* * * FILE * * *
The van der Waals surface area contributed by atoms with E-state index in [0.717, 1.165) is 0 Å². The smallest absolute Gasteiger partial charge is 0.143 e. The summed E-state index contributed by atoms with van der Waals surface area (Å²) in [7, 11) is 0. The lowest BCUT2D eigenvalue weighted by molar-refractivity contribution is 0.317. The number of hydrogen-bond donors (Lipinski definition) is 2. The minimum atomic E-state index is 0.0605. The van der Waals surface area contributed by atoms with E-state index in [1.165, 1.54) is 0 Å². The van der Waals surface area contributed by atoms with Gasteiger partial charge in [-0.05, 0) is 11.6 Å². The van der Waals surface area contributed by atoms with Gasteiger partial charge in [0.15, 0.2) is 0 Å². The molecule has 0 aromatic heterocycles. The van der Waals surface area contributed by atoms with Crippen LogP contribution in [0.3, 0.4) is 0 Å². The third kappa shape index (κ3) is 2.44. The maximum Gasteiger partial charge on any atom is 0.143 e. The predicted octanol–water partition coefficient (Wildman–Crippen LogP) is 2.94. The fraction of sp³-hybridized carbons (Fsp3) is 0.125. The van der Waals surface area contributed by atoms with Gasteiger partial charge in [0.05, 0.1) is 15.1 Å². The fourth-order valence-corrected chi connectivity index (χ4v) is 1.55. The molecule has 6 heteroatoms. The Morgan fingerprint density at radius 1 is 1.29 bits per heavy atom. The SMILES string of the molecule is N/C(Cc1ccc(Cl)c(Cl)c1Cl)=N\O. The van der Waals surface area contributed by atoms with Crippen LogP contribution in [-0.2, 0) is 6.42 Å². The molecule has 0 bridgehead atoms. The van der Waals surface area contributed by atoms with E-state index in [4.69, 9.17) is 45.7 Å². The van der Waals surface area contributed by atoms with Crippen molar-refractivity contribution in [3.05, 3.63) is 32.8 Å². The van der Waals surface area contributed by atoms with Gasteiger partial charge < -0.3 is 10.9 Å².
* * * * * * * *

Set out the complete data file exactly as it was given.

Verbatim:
The van der Waals surface area contributed by atoms with E-state index in [0.717, 1.165) is 0 Å². The smallest absolute Gasteiger partial charge is 0.143 e. The summed E-state index contributed by atoms with van der Waals surface area (Å²) in [7, 11) is 0. The lowest BCUT2D eigenvalue weighted by molar-refractivity contribution is 0.317. The number of hydrogen-bond donors (Lipinski definition) is 2. The minimum atomic E-state index is 0.0605. The van der Waals surface area contributed by atoms with E-state index in [1.165, 1.54) is 0 Å². The van der Waals surface area contributed by atoms with Gasteiger partial charge in [-0.05, 0) is 11.6 Å². The van der Waals surface area contributed by atoms with Gasteiger partial charge in [0.15, 0.2) is 0 Å². The molecule has 0 aromatic heterocycles. The van der Waals surface area contributed by atoms with Crippen LogP contribution in [0.3, 0.4) is 0 Å². The third kappa shape index (κ3) is 2.44. The maximum Gasteiger partial charge on any atom is 0.143 e. The predicted octanol–water partition coefficient (Wildman–Crippen LogP) is 2.94. The fraction of sp³-hybridized carbons (Fsp3) is 0.125. The van der Waals surface area contributed by atoms with Gasteiger partial charge in [0.05, 0.1) is 15.1 Å². The fourth-order valence-corrected chi connectivity index (χ4v) is 1.55. The molecule has 6 heteroatoms. The Morgan fingerprint density at radius 1 is 1.29 bits per heavy atom. The SMILES string of the molecule is N/C(Cc1ccc(Cl)c(Cl)c1Cl)=N\O. The van der Waals surface area contributed by atoms with Crippen LogP contribution in [-0.2, 0) is 6.42 Å². The molecule has 0 bridgehead atoms. The van der Waals surface area contributed by atoms with E-state index in [4.69, 9.17) is 45.7 Å². The van der Waals surface area contributed by atoms with Crippen molar-refractivity contribution in [3.05, 3.63) is 32.8 Å². The van der Waals surface area contributed by atoms with Gasteiger partial charge < -0.3 is 10.9 Å².